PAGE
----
The direct sequel, “Black God’s Shadow,” repeats much of the structure and ideas from “Black God’s Kiss.” Despite its merits, it can’t live up to its predecessor’s originality and surprise. The contender for the second-best Jirel tale is “Jirel Meets Magic,” which puts the red-haired Lady of Joiry against a deliciously icy sorceress in another one of Moore’s twisted otherworlds. “The Dark Land” again thrusts Jirel into a bizarre magic landscape, and readers who tack straight through the collection may find the similarity of plotlines turning stale at this point. However, “Hellsgarde,” a more conventional horror-themed work that keeps Jirel in medieval France, offers a fresh perspective.

The final story in Black God’s Kiss (written before “Hellsgarde”), “Quest of the Starstone,” is Planet Stories’ bait to lure readers who may already have an older Jirel anthology on their sagging shelves. Moore co-wrote “Starstone” with her future husband Henry Kuttner at the request of Weird Tales readers who wanted to see a meeting between Jirel and Northwest Smith, her two most popular characters. It has appeared only sporadically since its first publication in 1937, and most collections of the Jirel series omit it entirely. It is certainly different from the other stories: the plot-driven style and level of humor make Kuttner’s part in the collaboration obvious, and Northwest Smith has a larger role in the action than Jirel does. It is worth reading, however, both to see how effectively the authors bring together two characters who have no connection to each other (a medieval noblewoman and a space-faring rogue) and for its external view of Jirel. It may not have the deep imagination of Moore’s solo work, but it does provide a great deal of fun.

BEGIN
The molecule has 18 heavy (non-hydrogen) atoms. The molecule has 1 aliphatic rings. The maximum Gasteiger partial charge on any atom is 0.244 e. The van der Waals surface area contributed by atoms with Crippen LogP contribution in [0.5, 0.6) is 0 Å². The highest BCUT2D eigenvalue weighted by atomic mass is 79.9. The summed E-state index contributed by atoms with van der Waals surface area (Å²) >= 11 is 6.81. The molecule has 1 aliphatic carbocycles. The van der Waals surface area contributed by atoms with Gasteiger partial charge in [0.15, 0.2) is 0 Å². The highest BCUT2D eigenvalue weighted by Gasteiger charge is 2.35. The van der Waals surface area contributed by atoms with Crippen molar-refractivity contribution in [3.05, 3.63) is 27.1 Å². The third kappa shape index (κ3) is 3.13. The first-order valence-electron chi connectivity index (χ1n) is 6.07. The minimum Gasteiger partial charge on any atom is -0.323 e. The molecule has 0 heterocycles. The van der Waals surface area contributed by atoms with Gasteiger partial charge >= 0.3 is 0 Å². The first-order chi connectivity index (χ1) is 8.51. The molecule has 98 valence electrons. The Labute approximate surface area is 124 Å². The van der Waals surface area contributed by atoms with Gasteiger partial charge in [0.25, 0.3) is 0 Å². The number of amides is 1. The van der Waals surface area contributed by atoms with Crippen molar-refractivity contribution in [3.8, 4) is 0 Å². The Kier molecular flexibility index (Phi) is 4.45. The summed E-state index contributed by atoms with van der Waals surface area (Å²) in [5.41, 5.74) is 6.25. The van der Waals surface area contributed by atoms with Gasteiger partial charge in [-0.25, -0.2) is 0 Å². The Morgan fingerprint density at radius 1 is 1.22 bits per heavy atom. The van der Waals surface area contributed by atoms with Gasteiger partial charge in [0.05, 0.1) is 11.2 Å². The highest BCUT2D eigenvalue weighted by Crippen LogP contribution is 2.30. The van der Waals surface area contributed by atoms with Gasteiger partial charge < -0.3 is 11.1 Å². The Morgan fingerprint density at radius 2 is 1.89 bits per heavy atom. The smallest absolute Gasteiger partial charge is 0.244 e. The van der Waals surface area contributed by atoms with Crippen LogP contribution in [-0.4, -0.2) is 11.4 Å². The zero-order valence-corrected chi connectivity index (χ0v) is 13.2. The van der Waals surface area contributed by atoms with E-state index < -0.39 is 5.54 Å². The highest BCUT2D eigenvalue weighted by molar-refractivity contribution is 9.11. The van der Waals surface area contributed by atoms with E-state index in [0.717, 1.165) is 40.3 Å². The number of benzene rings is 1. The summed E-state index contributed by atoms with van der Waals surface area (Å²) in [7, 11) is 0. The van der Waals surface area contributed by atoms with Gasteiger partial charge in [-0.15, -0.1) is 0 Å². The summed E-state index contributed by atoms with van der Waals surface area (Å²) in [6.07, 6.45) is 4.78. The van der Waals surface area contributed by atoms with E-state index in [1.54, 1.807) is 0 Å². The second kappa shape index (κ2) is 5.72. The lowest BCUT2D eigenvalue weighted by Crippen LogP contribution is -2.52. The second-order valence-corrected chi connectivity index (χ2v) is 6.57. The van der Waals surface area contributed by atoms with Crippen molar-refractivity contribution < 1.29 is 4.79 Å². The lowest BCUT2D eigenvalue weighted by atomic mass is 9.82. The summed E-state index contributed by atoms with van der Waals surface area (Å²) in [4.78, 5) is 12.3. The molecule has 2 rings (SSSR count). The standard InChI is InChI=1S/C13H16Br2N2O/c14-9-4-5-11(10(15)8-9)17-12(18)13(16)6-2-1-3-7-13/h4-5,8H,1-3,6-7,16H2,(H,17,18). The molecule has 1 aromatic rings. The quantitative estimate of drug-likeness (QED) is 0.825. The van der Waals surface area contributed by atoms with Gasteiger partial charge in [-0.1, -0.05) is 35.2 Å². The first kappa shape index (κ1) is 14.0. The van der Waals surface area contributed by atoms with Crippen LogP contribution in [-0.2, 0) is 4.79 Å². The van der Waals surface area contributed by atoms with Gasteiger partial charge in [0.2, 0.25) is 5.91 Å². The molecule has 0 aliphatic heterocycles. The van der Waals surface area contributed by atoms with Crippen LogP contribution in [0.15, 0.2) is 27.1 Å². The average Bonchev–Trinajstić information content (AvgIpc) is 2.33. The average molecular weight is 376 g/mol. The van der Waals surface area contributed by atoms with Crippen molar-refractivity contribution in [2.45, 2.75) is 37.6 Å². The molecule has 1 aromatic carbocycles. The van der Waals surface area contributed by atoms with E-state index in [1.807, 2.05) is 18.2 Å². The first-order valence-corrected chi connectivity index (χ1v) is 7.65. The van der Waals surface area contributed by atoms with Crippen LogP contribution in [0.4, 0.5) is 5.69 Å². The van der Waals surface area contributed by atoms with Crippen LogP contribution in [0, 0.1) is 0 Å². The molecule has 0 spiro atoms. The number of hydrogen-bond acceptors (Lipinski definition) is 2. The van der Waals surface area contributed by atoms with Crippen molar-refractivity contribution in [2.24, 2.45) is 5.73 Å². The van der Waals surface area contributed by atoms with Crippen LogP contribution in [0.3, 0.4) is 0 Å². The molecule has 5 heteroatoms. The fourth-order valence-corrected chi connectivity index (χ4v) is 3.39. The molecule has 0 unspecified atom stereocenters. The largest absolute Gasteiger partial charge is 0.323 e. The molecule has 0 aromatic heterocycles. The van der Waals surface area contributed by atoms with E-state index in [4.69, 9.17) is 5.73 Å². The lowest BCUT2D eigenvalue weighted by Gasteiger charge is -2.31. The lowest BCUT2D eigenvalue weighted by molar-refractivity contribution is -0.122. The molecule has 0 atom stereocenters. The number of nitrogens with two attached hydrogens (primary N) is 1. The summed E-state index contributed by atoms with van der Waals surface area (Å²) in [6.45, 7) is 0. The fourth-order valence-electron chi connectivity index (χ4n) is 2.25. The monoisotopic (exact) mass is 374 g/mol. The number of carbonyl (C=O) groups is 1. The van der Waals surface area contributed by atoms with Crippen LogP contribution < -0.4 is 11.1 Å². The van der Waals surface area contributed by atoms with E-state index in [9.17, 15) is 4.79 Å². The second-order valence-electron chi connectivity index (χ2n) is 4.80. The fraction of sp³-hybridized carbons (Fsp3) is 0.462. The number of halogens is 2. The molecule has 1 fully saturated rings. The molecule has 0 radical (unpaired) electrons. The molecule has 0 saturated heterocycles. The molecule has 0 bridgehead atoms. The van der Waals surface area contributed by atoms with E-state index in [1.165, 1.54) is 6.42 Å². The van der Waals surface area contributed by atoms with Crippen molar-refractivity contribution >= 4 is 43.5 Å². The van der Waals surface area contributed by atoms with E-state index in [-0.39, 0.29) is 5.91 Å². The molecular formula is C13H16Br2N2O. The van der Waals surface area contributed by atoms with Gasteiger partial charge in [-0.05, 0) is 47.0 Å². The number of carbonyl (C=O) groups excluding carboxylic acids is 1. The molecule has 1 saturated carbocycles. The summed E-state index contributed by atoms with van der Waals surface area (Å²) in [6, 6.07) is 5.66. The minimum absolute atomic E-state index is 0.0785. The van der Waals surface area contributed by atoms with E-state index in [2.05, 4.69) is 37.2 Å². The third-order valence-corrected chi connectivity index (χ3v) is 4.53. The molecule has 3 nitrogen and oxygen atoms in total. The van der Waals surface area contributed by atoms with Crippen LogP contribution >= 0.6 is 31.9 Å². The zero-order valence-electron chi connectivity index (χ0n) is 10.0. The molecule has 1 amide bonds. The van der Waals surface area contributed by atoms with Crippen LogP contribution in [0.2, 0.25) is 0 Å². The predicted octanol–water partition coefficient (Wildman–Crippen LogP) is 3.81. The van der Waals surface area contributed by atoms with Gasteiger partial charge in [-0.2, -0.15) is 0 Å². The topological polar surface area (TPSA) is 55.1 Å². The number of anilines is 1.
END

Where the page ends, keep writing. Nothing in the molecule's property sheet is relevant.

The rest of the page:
Author Suzy McKee Charnas provides a new introduction for the collection, which extols Jirel’s virtues as a groundbreaking female heroine and puts her in historical context. However, the introduction provides no bibliographic information about the stories, which would be particularly rewarding for “Quest of the Starstone.” Strangely, Charnas takes a few paragraphs to praise the setting of Joiry, even though Jirel spends hardly any time in it!

Having a complete Jirel of Joiry at last in one volume is reason enough for fans to purchase Black God’s Kiss. And for those who have never read the wondrous adventures of the First Lady of Sword-and-Sorcery from the First Lady of Sword-and-Sorcery… oh, gods, how I envy the dark pleasures before them.

(Read Ryan Harvey’s in-depth Black Gate essay on C. L. Moore’s Jirel of Joiry tales here.)

Ryan Harvey has lived most of his life in Los Angeles, although he attended Carleton College in Minnesota where he studied Medieval History, Classical Islam, and Film. He considers himself a full-fledged writer, with three completed novels, but has supplemented his income at various times as a speed reading instructor, reading development teacher, and magazine copyeditor. When not absorbing mounds of science fiction and fantasy literature and indulging in pulp, he swing dances wearing bizarre 1930s clothing. He also maintains his own website: The Realm of Ryan.